News publishers have added their subscribe pages to the long list of things they constantly tinker with in an attempt to drive revenue during challenging times.
As subscription revenue has grown into a strategic priority, many have turned their pages into laboratories where batteries of tests around prices, offer placement and marketing messages are run continuously.
But unlike the A/B tests that have become a fixture in an audience development team’s workday, the tests require input from many different stakeholders, including marketing, audience development, product and sometimes even editorial.
They also take longer to measure. While an audience team might be able to conclude which headline/image combination is more effective within a matter of minutes, it can take weeks, or even months, to figure out which subscribe page decision drove more conversions — and how many of those subscribers churned out.
And while some of the tests are cosmetic, around color or placement of buttons, most are grounded in hypotheses built out of user insights or audience feedback about what they want, which needs to be gathered continuously from readers.
“Some of it is, ‘You want the buy now button bigger,’ but it’s more getting to those customer insights,” said Matt Nowen, the director of customer experience practice at House of Kaizen, an agency that helps clients optimize their subscription products.
For a while, a news publisher’s subscription pages were often adjusted or updated using less than rigorous criteria. “Those tended to be sort of one-off projects,” said Erik Zenhausern, the director of subscriber acquisition and retention marketing at Newsday. “Someone [in the office] would see another newspaper’s site and say, ‘We should be doing that!’ So we’d spend two or three months redesigning it, and that would sit there for six months until someone saw something else.”
Today, Zenhausern said, a cross-functional team at Newsday has a pipeline of A/B or multi-variate tests running on its subscriptions page, along with other surfaces including its paywall; the results of one test will determine which experiment is conducted next. The team that works on it includes members of Newsday’s audience development, product, user experience and marketing groups.
This has been a good time to run tests. Publishers have seen record-breaking subscriber growth over the past several months, thanks to news-hungry consumers spending more time on publishers’ sites. That influx of visitors means tests that might have taken weeks to run have, over the past several months, been completed in a matter of days.
But even with traffic up year over year, the pace of testing for subscribe page changes can vary widely. While publishers typically begin subscription operations focused on customer acquisition, most news publishers are now focused on retention, which affects how long it takes to determine impact.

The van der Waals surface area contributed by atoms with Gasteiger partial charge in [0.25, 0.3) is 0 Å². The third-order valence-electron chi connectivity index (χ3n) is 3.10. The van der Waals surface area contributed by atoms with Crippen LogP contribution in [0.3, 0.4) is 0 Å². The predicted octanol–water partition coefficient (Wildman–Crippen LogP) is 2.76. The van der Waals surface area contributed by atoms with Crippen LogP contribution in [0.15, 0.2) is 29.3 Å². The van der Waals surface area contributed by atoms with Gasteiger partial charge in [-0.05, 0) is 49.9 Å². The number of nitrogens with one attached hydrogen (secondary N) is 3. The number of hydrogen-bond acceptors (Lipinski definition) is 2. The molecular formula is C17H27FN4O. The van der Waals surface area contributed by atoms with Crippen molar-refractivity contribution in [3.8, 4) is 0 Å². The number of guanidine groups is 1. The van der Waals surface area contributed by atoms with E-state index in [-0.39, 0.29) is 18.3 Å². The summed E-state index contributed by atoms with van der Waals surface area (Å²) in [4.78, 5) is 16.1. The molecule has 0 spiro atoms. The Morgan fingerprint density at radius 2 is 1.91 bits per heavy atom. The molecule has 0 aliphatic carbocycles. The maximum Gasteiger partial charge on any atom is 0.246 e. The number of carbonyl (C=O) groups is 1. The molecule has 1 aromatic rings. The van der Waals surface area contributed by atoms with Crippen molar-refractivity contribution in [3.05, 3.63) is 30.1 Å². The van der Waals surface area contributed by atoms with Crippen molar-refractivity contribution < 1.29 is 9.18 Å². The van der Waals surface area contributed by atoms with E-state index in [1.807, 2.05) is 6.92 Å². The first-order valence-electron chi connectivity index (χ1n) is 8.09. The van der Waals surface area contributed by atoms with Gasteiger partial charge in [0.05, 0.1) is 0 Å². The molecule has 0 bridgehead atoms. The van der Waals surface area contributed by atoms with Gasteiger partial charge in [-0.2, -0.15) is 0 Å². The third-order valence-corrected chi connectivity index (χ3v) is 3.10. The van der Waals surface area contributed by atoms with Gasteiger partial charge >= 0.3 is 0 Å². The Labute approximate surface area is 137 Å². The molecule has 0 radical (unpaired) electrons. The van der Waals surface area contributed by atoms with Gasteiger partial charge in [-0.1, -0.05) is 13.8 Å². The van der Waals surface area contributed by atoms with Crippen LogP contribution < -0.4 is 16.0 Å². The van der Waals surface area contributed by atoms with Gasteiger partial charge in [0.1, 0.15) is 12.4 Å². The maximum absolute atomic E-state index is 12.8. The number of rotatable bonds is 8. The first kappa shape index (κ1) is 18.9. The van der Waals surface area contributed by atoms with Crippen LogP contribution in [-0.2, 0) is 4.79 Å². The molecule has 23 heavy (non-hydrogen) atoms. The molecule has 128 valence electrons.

If a publisher tests something brand new, such as a new offer, the results need to be measured over much longer periods of time, to account for how well the publisher retains any subscribers converted with the test.
“In the early days of optimizing commerce flows or shop pages, it was about, ‘Can you get a better conversion rate if you change something?’” said Karl Wells, the gm of membership at the Wall Street Journal. Today, he and his colleagues evaluate changes they make based on their effect on the Journal’s projected annualized revenue, or PAR; a change that attracts lots of customers who churn right out of their subscriptions makes less sense than a change that attracts fewer customers who stick around and renew.
For tests around things that have proxy, such as a change in price, publishers that have accumulated retention data can draw conclusions much more quickly. “In the old days we’d have to wait six months to get a read,” Wells said. “But now we understand the early signals of good retention.”
For now, the changes publishers are testing on their sites are being seen by everybody. While more news publishers have begun experimenting more with tailoring or personalizing the content that their readers see, few have begun showing their visitors different subscribe pages or offers.
“You get to segment-level package and pricing when you’ve exhausted all the low-hanging fruit,” Wells said.
“If you’ve spent five years on it and you can’t squeeze any more juice out of the orange, you’d say ‘We’ve done enough,’” Wells said. “But we haven’t reached that point yet.”
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